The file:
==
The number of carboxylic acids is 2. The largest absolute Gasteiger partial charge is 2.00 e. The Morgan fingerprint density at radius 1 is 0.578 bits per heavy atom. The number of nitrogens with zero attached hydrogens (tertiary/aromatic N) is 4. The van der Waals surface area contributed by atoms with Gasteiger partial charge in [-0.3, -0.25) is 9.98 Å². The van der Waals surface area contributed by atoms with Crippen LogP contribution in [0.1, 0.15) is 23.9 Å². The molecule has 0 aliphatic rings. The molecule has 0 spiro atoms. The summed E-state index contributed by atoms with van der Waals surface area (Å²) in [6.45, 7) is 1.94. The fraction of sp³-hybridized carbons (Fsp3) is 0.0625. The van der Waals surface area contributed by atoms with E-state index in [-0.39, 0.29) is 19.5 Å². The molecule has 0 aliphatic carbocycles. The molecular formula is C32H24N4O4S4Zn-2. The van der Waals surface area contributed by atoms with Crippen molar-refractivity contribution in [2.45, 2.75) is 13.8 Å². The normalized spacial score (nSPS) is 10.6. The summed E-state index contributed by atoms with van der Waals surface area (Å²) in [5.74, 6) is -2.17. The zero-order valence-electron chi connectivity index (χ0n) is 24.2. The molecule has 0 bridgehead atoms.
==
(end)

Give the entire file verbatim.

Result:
The number of carboxylic acids is 2. The largest absolute Gasteiger partial charge is 2.00 e. The Morgan fingerprint density at radius 1 is 0.578 bits per heavy atom. The number of nitrogens with zero attached hydrogens (tertiary/aromatic N) is 4. The van der Waals surface area contributed by atoms with Gasteiger partial charge in [-0.3, -0.25) is 9.98 Å². The van der Waals surface area contributed by atoms with Crippen LogP contribution in [0.1, 0.15) is 23.9 Å². The molecule has 0 aliphatic rings. The molecule has 0 spiro atoms. The summed E-state index contributed by atoms with van der Waals surface area (Å²) in [6.45, 7) is 1.94. The fraction of sp³-hybridized carbons (Fsp3) is 0.0625. The van der Waals surface area contributed by atoms with E-state index in [-0.39, 0.29) is 19.5 Å². The molecule has 0 aliphatic carbocycles. The molecular formula is C32H24N4O4S4Zn-2. The van der Waals surface area contributed by atoms with Crippen molar-refractivity contribution in [2.45, 2.75) is 13.8 Å². The normalized spacial score (nSPS) is 10.6. The summed E-state index contributed by atoms with van der Waals surface area (Å²) in [5.74, 6) is -2.17. The zero-order valence-electron chi connectivity index (χ0n) is 24.2. The molecule has 0 bridgehead atoms.